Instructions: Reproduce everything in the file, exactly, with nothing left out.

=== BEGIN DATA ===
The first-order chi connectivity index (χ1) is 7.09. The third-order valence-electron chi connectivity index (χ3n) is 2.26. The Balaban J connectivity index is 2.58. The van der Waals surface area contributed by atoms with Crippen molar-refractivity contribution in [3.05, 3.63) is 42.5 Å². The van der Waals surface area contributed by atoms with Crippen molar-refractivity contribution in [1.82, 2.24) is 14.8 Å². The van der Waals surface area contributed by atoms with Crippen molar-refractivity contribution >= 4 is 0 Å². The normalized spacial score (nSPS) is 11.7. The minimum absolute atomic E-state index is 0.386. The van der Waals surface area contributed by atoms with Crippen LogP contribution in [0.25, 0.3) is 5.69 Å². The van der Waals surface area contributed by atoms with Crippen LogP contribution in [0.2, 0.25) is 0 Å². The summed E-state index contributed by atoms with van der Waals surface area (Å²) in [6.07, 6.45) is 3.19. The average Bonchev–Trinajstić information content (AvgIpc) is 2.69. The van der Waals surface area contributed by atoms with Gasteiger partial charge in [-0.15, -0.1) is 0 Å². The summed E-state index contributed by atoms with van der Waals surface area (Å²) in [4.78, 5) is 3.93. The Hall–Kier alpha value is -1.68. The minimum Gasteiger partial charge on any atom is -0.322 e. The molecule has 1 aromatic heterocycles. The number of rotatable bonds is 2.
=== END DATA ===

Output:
The first-order chi connectivity index (χ1) is 7.09. The third-order valence-electron chi connectivity index (χ3n) is 2.26. The Balaban J connectivity index is 2.58. The van der Waals surface area contributed by atoms with Crippen molar-refractivity contribution in [3.05, 3.63) is 42.5 Å². The van der Waals surface area contributed by atoms with Crippen molar-refractivity contribution in [1.82, 2.24) is 14.8 Å². The van der Waals surface area contributed by atoms with Crippen molar-refractivity contribution >= 4 is 0 Å². The normalized spacial score (nSPS) is 11.7. The minimum absolute atomic E-state index is 0.386. The van der Waals surface area contributed by atoms with Crippen LogP contribution in [0.25, 0.3) is 5.69 Å². The van der Waals surface area contributed by atoms with Crippen LogP contribution in [0.2, 0.25) is 0 Å². The summed E-state index contributed by atoms with van der Waals surface area (Å²) in [6.07, 6.45) is 3.19. The average Bonchev–Trinajstić information content (AvgIpc) is 2.69. The van der Waals surface area contributed by atoms with Gasteiger partial charge in [-0.15, -0.1) is 0 Å². The summed E-state index contributed by atoms with van der Waals surface area (Å²) in [4.78, 5) is 3.93. The Hall–Kier alpha value is -1.68. The minimum Gasteiger partial charge on any atom is -0.322 e. The molecule has 1 aromatic heterocycles. The number of rotatable bonds is 2.